"I knew you'd come," came Tina's voice, echoing metallically.
"Where are you?"
"Right here. Stay where you are, Kyle."
"What do you want?"
"I just wanted you to see this."
There was something eerie in her tone, something way too calm. Maybe this was a bad idea. "What? What did you want me to see?"
She stepped into a dim patch of light. She looked haggard, and she was grinning lopsidedly. She had a .38 caliber pistol in her hand.
"Oh, shit," I said, mainly to myself. "I can't believe this." What I couldn't believe was how stupid I'd been. It didn't occur to me to try to dissuade her from using that thing.
"Don't worry . . . I'm not going to shoot you. C'mere." She gestured with the pistol. "Sit down."
I sat down on top of a wooden crate next to a support beam, where she directed. "Keep your eyes forward, please." She tied one of my wrists to the beam with a thick, scratchy rope. I thought about whirling around and grabbing her, but it wasn't worth the risk. I still didn't think she had brought me here to do me harm . . . she just wanted some drama. That was her way.
"That's not too tight, is it?"
"Er, no. Tina, what are you doing?"
"I wanted you to be here to see this," she said. "And I didn't want you to interfere. Sorry about tying you up."
"Look, you want to talk? We can talk. There's no need for any of this."
"Talk?" She laughed contemptuously. "The time for talk is long since over, Kyle."
"So . . . what . . ."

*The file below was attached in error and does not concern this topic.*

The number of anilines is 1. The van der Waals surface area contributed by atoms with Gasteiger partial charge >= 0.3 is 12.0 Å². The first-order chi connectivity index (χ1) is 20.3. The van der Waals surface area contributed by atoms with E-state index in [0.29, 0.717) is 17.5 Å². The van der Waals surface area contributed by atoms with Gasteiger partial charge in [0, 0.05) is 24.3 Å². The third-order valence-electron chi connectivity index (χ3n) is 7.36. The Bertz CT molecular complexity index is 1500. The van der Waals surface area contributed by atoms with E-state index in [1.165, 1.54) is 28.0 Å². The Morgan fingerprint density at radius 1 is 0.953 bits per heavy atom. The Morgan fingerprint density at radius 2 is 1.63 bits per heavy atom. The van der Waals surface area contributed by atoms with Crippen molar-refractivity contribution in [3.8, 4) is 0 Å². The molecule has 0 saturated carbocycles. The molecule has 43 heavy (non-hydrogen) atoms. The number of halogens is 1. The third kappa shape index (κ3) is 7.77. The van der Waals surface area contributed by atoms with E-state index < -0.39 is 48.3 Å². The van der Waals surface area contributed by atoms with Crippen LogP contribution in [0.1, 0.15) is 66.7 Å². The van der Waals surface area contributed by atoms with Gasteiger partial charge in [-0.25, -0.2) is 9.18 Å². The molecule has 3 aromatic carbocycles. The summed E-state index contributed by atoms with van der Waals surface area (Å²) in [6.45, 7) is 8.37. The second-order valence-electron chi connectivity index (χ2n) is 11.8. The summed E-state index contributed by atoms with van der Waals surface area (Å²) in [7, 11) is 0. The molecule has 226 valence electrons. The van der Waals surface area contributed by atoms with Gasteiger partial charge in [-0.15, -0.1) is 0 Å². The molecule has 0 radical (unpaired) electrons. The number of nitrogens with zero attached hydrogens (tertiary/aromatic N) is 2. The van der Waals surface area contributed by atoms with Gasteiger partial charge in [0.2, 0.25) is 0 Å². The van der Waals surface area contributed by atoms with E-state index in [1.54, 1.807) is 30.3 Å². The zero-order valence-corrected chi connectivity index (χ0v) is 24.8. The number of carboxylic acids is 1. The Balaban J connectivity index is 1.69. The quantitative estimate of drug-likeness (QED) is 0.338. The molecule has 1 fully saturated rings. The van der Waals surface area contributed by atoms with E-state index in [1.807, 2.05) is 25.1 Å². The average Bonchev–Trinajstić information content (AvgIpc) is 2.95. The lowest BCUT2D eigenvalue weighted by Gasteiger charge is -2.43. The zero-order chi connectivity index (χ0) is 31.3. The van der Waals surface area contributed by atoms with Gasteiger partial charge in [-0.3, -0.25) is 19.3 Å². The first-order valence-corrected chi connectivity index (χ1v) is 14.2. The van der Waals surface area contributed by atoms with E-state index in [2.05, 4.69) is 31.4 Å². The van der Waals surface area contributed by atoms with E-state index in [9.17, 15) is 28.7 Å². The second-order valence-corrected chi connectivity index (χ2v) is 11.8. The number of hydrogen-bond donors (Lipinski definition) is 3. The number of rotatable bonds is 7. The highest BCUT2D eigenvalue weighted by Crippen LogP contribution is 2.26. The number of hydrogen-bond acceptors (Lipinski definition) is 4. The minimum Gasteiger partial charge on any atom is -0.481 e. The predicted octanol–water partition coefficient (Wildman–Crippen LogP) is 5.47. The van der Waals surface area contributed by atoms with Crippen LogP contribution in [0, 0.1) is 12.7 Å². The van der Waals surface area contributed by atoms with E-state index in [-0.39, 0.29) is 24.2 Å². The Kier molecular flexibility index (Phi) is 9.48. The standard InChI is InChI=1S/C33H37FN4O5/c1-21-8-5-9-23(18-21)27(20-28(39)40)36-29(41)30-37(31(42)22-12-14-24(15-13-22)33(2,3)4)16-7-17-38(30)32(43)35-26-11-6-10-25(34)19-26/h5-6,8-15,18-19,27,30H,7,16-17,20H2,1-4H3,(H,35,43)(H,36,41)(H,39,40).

"Just be still and watch," she said, and walked away. My eyes were beginning to adjust. There was a big rental truck parked in here. Tina went over to it and opened the driver's side door. She climbed inside, and there was some shuffling around. When she reemerged, she was wearing the same corset-like apparatus that Maria had been wearing. She had removed her shoes and all her jewelry.
A hot, cold surge went through me. "Tina, what are you doing?"
"Just sit back and enjoy the show," she instructed me, opening the back door of the truck. "This is all for you."
"Tina, you don't have to do this--"
"Don't tell me what I have to do," she snapped. "You could have been there if you'd wanted to, to tell me what was what, but no--you had to go because I wasn't good enough for you, because I was too strange with all my strange friends . . . well, now you can't tell me anything, and you'll just have to deal with it." She put down the pistol and picked up a big long knife. "Now shut up and watch."
"I said shut up!"
She lay down on the warehouse floor, in front of the open truck. Momentarily, the giant head of an anaconda appeared, and the snake began to slide out of the back of the truck, its tongue flicking, heading straight for Tina.
"I don't believe this," I kept muttering to myself.
Tina clutched the knife. I observed her every motion closely. Obviously she was planning on fighting the snake--but why? Was this just an elaborate psychological ploy to make me feel protective?
"This is Tristy," Tina said breathlessly. "Tristy's my favorite. I stole her. But that's okay. They'll find her. They'll get her back. And I'll be in her tummy."
"I said to shut up!"
The anaconda reached Tina's feet. Tina had placed her ankles close together, and was pointing her toes, wiggling them at the snake. Slithering with surprising speed, it moved alongside her, wrapped itself around her, and began to squeeze.
Tina moaned, apparently with pleasure. The body armor she wore seemed to effectively protect her from asphyxiation.